Burning Down the House on Devil's Night

Hit flick The Purge asked what U.S. citizens might do during a 12-hour span in which all actions are legal. But a similar – albeit illegal – event occurs annually in cities across the world. Detroit plays home to the largest concentration of chaos on the night before Halloween, an evening known as Devil's Night.

Devil's Night in Detroit

On Devil's Night, individuals can get a little crazy. As a communal mischievous side comes out, the “trick” behind trick-or-treating of Halloween is cultivated, often with disastrous results.

The devious nature of the evening before Halloween has evolved over the decades, with the night known for playful eggings and pranks in the '60s and '70s before acts of arson and cemetery vandalism in larger cities during the 1980s and 1990s became synonymous with October 30th. Occult and satanic connections are often made to the events of the night, giving religious groups one more reason to protest the Halloween season.

Detroit is a city disproportionally afflicted by the events of Devil's Night, with well over 150 counts of arson occurring each year in the city on October 30th.

In an effort to reduce illegal acts on Devil's Night, the city of Detroit enacted a 6 p.m. to 6 a.m. curfew for all individuals under the age of 18.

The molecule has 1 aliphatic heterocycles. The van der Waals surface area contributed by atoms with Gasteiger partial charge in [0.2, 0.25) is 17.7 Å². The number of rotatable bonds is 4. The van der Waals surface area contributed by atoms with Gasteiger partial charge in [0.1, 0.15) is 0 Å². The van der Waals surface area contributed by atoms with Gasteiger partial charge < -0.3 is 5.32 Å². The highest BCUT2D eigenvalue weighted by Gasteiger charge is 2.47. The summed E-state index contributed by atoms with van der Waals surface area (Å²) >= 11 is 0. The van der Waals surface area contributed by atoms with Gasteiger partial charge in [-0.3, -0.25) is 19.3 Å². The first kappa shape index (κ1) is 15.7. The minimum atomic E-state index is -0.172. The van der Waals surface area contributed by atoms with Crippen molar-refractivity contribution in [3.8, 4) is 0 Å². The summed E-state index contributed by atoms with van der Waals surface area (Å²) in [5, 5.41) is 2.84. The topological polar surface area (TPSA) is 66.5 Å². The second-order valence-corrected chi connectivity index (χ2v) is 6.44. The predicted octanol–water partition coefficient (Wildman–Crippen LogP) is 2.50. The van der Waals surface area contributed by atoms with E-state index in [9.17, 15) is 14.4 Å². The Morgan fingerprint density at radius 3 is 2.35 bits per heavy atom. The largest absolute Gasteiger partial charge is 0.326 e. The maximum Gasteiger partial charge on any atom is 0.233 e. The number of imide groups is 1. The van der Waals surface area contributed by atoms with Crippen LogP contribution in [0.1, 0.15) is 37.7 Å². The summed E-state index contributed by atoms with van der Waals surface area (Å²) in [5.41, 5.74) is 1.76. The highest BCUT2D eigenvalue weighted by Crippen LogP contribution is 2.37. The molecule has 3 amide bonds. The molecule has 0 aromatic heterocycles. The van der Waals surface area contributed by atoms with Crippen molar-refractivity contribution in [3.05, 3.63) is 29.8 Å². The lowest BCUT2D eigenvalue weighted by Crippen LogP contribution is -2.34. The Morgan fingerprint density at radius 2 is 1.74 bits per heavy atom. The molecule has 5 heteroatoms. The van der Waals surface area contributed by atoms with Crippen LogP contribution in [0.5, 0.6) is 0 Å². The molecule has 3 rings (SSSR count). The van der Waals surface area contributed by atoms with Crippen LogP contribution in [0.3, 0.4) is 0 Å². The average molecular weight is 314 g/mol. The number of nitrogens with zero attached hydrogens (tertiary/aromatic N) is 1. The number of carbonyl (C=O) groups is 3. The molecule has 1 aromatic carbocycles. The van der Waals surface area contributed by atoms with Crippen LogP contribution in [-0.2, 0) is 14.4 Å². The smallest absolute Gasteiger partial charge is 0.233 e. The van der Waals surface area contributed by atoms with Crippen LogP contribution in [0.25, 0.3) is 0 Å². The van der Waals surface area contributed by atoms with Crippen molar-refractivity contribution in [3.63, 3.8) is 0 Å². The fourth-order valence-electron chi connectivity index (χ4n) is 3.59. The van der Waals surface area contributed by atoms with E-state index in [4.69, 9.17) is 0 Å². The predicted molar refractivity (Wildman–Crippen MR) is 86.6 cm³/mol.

At the local level, volunteers living amidst vacant houses "adopt" the buildings in the days before Devil's Night. The neighbors do so to make the edifices look occupied in hopes of swaying arsonists away from potential targets.

Burning Down the House on Devil's Night

Celebrating the Night in Europe

In England, October 30th is much less violent and destructive and known by a different name — Mischief Night. The evening itself is separated from Halloween, coinciding with the Guy Fawkes Day celebrations held following week within the United Kingdom.

A similar event known as Walpurgis Night takes place on April 30th in Germany, Sweden, and the Czech Republic. Walpurgis Night is an intentional precursor to May Day, a celebration held to ward off evil spirits.

Not every city in the United States teeters on the edge of criminal insanity the night before Halloween. Citizens in other cities across the United States take part in a more restrained form of mild mischief on October 30th - mischief that leaves yards and trees covered in rolls of toilet paper, windows studded with the remains of unfertilized chicken eggs, and welcome mats pilfered.

Parts of the Northeastern United States refer to this prank filled night by the benign names of Cabbage Night and Mischief Night. The original radio broadcast of Orson Wells’ War of the Worlds aired on October 30th, 1938 as a Cabbage Night prank. While the broadcast unintentionally provoked mass hysteria, it's a far cry from the building burnings and violence that occur in modern Detroit on Devil's Night.

Top image by Krawiec/Flickr. Additional image by Rhea C./Flickr.